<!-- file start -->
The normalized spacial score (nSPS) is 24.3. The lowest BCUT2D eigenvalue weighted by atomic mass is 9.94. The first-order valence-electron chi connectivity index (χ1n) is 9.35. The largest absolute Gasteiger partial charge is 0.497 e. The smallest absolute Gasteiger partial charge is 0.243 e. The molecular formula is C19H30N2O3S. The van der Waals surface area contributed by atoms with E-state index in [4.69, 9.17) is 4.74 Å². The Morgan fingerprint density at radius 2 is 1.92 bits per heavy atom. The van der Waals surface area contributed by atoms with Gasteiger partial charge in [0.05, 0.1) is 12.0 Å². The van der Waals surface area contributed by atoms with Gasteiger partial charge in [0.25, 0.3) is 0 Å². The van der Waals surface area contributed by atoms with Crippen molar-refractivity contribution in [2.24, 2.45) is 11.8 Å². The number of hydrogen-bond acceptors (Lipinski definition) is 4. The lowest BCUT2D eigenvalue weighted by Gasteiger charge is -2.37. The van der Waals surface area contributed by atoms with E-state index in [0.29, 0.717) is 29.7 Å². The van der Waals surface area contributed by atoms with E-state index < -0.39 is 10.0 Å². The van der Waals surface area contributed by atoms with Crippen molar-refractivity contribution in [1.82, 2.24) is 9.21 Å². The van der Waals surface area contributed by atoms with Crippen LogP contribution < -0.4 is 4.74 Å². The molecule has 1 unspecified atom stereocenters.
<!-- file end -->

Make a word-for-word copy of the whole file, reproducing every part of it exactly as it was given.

The normalized spacial score (nSPS) is 24.3. The lowest BCUT2D eigenvalue weighted by atomic mass is 9.94. The first-order valence-electron chi connectivity index (χ1n) is 9.35. The largest absolute Gasteiger partial charge is 0.497 e. The smallest absolute Gasteiger partial charge is 0.243 e. The molecular formula is C19H30N2O3S. The van der Waals surface area contributed by atoms with E-state index in [4.69, 9.17) is 4.74 Å². The Morgan fingerprint density at radius 2 is 1.92 bits per heavy atom. The van der Waals surface area contributed by atoms with Gasteiger partial charge in [0.05, 0.1) is 12.0 Å². The van der Waals surface area contributed by atoms with Gasteiger partial charge in [0.25, 0.3) is 0 Å². The van der Waals surface area contributed by atoms with Crippen molar-refractivity contribution in [2.24, 2.45) is 11.8 Å². The number of hydrogen-bond acceptors (Lipinski definition) is 4. The lowest BCUT2D eigenvalue weighted by Gasteiger charge is -2.37. The van der Waals surface area contributed by atoms with E-state index in [0.29, 0.717) is 29.7 Å². The van der Waals surface area contributed by atoms with E-state index < -0.39 is 10.0 Å². The van der Waals surface area contributed by atoms with Crippen molar-refractivity contribution in [1.82, 2.24) is 9.21 Å². The van der Waals surface area contributed by atoms with Crippen LogP contribution < -0.4 is 4.74 Å². The molecule has 1 unspecified atom stereocenters.